A dozen geospatial organizationswith a total of more than 170,000 members have registered their opposition to plans by Ligado Networks to use frequencies neighboring the satellite navigation band for terrestrial services.
“We are writing to you to express our collective concerns about the Ligado Networks proposals and the interference they would cause to GPS and GNSS data acquisition, processing and use,” wrote the Coalition of Geospatial Organizations (COGO), urging rejection of Ligado’s request for an enabling license modification.
Extensive testing has shown that even Ligado’s current plan, which has been modified to lessen chances of GPS interference, poses a risk to GPS receivers.
“Unbiased testing has repeatedly confirmed that such implementation would surely undermine many of the uses of that data which have come to be anticipated, even essential, among the public and within the geospatial profession that provides services to it,” COGO wrote, saying the letter reflects the unanimous position of its 12 member organizations:
The American Society for Photogrammetry and Remote Sensing (ASPRS)
The American Society of Civil Engineers
The American Association of Geographers
TheCartography and Geographic Information Society(CaGIS)
The International Association of Assessing Officers (IAAO)
The GIS Certification Institute
The Management Association for Private Photogrammetric Surveyors (MAPPS)
The National Society of Professional Surveyors
The National States Geographic Information Council
The University Consortium for Geographic Information Science
The United States Geospatial Intelligence Foundation
The Urban and Regional Information Systems Association
The letter was posted just a day after Ligado’s board reaffirmed its commitment to invest in the company’s efforts to build terrestrial 5G capability and support Custom Private Networks for commercial customers.
“Since December 2015, with new ownership and new leadership, we’ve been focused on achieving consensus on a new, technical plan that resolves GPS concerns and shows that our planned terrestrial service is compatible with our spectrum neighbors,” said Board Chairman Ivan Seidenberg in a statement.
The firm’s proposal is before the Federal Communications Commission (FCC), which if it follows past practice, will look for input from theNational Telecommunications and Information Administration (NTIA) before making a decision. Information going into the NTIA’s recommendation, however, became snarled in the bureaucracy last fall. A letter from the National Executive Committee (ExCom) for Space-Based Positioning, Navigation, and Timing (PNT) — which works through satellite navigation issues for the combined community of commercial, military and civil government users — still appeared stuck as of early February.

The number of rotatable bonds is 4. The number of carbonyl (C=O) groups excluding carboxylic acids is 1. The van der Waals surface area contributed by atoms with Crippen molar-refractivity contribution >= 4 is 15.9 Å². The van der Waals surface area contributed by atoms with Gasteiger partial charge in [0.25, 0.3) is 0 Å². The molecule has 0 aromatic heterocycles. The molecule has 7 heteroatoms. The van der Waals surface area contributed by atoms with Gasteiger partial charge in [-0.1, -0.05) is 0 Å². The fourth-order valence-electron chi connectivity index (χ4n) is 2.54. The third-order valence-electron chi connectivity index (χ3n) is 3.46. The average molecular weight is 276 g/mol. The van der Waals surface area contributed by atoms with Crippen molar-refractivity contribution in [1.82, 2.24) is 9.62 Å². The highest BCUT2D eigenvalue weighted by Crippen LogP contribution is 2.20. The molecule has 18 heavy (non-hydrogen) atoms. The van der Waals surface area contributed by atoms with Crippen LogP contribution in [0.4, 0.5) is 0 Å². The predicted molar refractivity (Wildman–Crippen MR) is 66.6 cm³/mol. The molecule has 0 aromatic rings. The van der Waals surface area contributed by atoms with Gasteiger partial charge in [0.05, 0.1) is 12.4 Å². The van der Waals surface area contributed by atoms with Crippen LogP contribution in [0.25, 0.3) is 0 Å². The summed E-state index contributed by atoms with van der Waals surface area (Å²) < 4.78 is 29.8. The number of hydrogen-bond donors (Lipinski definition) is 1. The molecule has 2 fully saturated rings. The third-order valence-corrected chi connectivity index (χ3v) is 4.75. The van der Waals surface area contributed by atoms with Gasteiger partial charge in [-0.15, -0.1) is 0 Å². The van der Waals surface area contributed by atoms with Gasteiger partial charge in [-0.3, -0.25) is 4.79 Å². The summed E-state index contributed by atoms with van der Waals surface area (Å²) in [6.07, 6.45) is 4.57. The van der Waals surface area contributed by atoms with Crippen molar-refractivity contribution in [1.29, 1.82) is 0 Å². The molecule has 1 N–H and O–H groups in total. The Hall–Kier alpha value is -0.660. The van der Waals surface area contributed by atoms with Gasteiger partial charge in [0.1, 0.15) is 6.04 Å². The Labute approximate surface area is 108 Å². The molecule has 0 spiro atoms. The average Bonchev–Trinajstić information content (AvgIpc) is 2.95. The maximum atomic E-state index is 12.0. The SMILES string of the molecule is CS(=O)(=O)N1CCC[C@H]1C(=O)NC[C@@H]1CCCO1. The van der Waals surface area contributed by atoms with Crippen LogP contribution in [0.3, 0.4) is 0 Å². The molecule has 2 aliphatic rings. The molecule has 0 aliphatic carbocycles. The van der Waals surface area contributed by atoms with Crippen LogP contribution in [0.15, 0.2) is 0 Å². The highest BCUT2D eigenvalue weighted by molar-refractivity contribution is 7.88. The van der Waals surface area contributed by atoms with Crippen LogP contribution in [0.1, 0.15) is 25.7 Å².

Meanwhile, the FCC has been navigating a new Ligado squall that spun up out of a regular Commission review of its regulations. Iridium has proposed that the FCC rescind its rules allowing for Ancillary Terrestrial Components (ATC). The rules were initially adopted in 2003 then changed in 2005 and again over the years to permit satellite firms to build a limited number of ground stations or ATCs to enable them to reach customers indoors or in difficult-to-serve environments like large city centers. The ability to add ATC’s is at the core of Ligado’s plans for a terrestrial expansion.
Iridium argued that the ATC rules had created nothing but problems. While the rules were adopted to augment the reach of satellite networks, wrote Iridium, they have “resulted in a total of exactly zero ATC deployments, multiple bankruptcies, costly litigation, and countless waivers and rulemaking requests producing substantial work for the FCC and other federal government stakeholders with no countervailing benefits.”
Ligado responded that Iridium was trying to kill off the ATC option to improve its competitive position, particularly where 5G is concerned.
“Given the ever-growing demand for spectrum and the global race to 5G, the ATC rules are an important tool for enabling the rapid development of next generation wireless technology that will yield enormous benefits for consumers, the economy, and national security,” Ligado responded. “Iridium keeps trying to put its sour grapes in new bottles, but it is clear their real game is to use the regulatory process to box out a competitor.”
The ATC rule is not a factor in U.S. efforts to gain dominance in 5G technology, Iridium countered, because the L band spectrum Ligado would use for its terrestrial service is not included in the 5G standard. Moreover, the interference risk posed by the network undermines another U.S. policy goal — that of maintaining the preeminence of American space capabilities and assets, Iridium wrote in a response.